She is great the few times I saw her on The Daily Show.  I always forget to pick up her books... I should do that.

I also borrowed the audiobooks for "Dress Your Family in Corduroys and Jeans" and "Naked"  from the library.  It is the kind of material that works so well with him reading and mimicking the voices of different people.  His sister Amy also read on "Naked".  It was great.
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Re: Books
« Reply #10 on: May 27, 2007, 03:35:00 AM »
I laughed my ass off at Me Talk Pretty One Day. Another really funny one is Holidays on Ice, a book of short holiday-themed stories by Sedaris. The funniest one, if you've worked in retail, is about David's time as a Macy's elf at Christmas. I was working in retail at the time and nearly wet myself I laughed so much.

Some books I just have to generally recommend:

The Lovely Bones by Alice Sebold
The Virgin Suicides
Pride and Prejudice by Jane Austen
The Glass Castle by Jeanette Walls


Right now I'm reading Seizure by Robin Cook. I LOVE Medical Thrillers.
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Morning Angel

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Re: Books
« Reply #11 on: May 29, 2007, 10:25:51 AM »
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Pride and Prejudice by Jane Austen

Mmmm...One of my top 5 favourite books of all time.

Other of my favourite books:

- Life of Pi by Yann Martel  The storytelling in that book was just brilliant.

- Reading Lolita in Tehran by Azar Nafisi  It's about repression of freedom in Iran, but more importantly, it is about a literature professor sharing her love of books.  It really inspired me to read classics after that.  I read Lolita, The Great Gatsby, Emma, The Heart of Darkness, and I started Tender is The Night and Anna Karenina because I was so inspired and curious after reading that book.

- Guns, Germs, and Steel by Jared Diamond.  I read that book a few years ago and thought it was a brilliant explanation of why populations developed they way they did.

- Microserfs by Douglas Coupland.  I need to read JPod, one of his recent books that is supposedly in the same vein as Microserfs, but I have been disappointed with his most recent books so I haven't rushed to get it.
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Re: Books
« Reply #12 on: May 29, 2007, 11:38:25 AM »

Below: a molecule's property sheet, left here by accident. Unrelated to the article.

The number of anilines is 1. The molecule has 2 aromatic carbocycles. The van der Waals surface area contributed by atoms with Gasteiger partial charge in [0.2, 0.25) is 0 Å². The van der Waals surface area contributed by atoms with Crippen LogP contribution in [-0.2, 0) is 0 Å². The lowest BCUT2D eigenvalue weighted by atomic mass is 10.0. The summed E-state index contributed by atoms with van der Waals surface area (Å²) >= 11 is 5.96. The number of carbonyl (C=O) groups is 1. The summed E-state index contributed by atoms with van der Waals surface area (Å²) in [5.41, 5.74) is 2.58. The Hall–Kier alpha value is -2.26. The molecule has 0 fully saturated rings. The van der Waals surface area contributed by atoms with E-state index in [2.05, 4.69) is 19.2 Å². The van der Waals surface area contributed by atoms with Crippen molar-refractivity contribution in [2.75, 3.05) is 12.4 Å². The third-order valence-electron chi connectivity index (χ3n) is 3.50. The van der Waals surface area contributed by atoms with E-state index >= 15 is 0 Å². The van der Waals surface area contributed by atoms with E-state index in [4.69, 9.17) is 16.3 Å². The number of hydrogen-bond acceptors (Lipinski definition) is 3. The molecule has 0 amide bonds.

Has anyone else read anything by John Marsden? (Tomorrow series... Winter... Letters From The Inside?)
They are just simply amazing, so wonderful.... usually kinda a heavy subject matter, so, if you don't like that kind of stuff.

I am such a nerd, but generally, for fun, I have a tendency to read science non fiction books. Like, I am totally looking forward to reading Genome. I have read DNA detectives, and there were a few others like that that are just amazing.

Other fictiony books I am going to read this summer are The Christopher Killer, At Risk, and Just Listen.

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Re: Books
« Reply #13 on: May 29, 2007, 04:17:24 PM »
Working on a whole stack of books right now:

--The Moments, Lost by Bruce Olds. Coming-of-age novel by a master prose stylist, set in the pre-WWI era and dealing with the early days of the Mine Workers Union.

--The TV Writer's Workbook by Ellen Sandler. If you have any ambitions in this area, or just want to know how The Office gets written/produced, this is the one book to buy.

--On the Road by Jack Kerouac. Inspired by all those Mean magazine covers with JK, which IMO is a complete homage to the father of Beat prose.
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Re: Books
« Reply #14 on: May 29, 2007, 04:24:18 PM »
You make me think talking about hating misogyny and Joss Whedon in this same thread... I've never watched any of these shows, but someone gave me a link to a blog entry he wrote denouncing violence towards women.  That was a great entry, and it is nice to see men speaking out as well.

Oh. My. God. I went and read his blog and followed those links. I want to throw something. Thanks for the links, MA. I have now forgiven Whedon for killing off Wash in Serenity. He's totally right--someone has to do something.